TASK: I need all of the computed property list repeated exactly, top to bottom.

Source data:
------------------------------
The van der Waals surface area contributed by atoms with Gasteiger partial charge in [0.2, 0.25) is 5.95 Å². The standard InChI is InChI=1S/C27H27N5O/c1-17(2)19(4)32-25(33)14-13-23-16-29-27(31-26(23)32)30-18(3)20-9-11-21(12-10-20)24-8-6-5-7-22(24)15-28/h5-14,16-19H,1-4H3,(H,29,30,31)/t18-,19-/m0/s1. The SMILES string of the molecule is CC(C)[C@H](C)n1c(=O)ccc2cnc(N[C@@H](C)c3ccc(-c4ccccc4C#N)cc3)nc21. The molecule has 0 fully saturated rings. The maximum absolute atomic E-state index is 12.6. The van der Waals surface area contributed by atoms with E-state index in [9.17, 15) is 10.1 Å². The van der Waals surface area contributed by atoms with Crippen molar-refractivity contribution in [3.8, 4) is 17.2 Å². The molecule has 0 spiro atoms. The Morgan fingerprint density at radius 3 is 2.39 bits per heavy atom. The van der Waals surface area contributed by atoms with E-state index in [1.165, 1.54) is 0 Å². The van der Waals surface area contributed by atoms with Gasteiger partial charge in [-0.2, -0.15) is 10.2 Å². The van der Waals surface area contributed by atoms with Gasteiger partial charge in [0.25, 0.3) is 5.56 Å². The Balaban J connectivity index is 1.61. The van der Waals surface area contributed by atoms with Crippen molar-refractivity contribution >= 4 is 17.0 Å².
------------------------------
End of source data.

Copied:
The van der Waals surface area contributed by atoms with Gasteiger partial charge in [0.2, 0.25) is 5.95 Å². The standard InChI is InChI=1S/C27H27N5O/c1-17(2)19(4)32-25(33)14-13-23-16-29-27(31-26(23)32)30-18(3)20-9-11-21(12-10-20)24-8-6-5-7-22(24)15-28/h5-14,16-19H,1-4H3,(H,29,30,31)/t18-,19-/m0/s1. The SMILES string of the molecule is CC(C)[C@H](C)n1c(=O)ccc2cnc(N[C@@H](C)c3ccc(-c4ccccc4C#N)cc3)nc21. The molecule has 0 fully saturated rings. The maximum absolute atomic E-state index is 12.6. The van der Waals surface area contributed by atoms with E-state index in [9.17, 15) is 10.1 Å². The van der Waals surface area contributed by atoms with Crippen molar-refractivity contribution in [3.8, 4) is 17.2 Å². The molecule has 0 spiro atoms. The Morgan fingerprint density at radius 3 is 2.39 bits per heavy atom. The van der Waals surface area contributed by atoms with E-state index in [1.165, 1.54) is 0 Å². The van der Waals surface area contributed by atoms with Gasteiger partial charge in [-0.2, -0.15) is 10.2 Å². The van der Waals surface area contributed by atoms with Gasteiger partial charge in [0.25, 0.3) is 5.56 Å². The Balaban J connectivity index is 1.61. The van der Waals surface area contributed by atoms with Crippen molar-refractivity contribution >= 4 is 17.0 Å².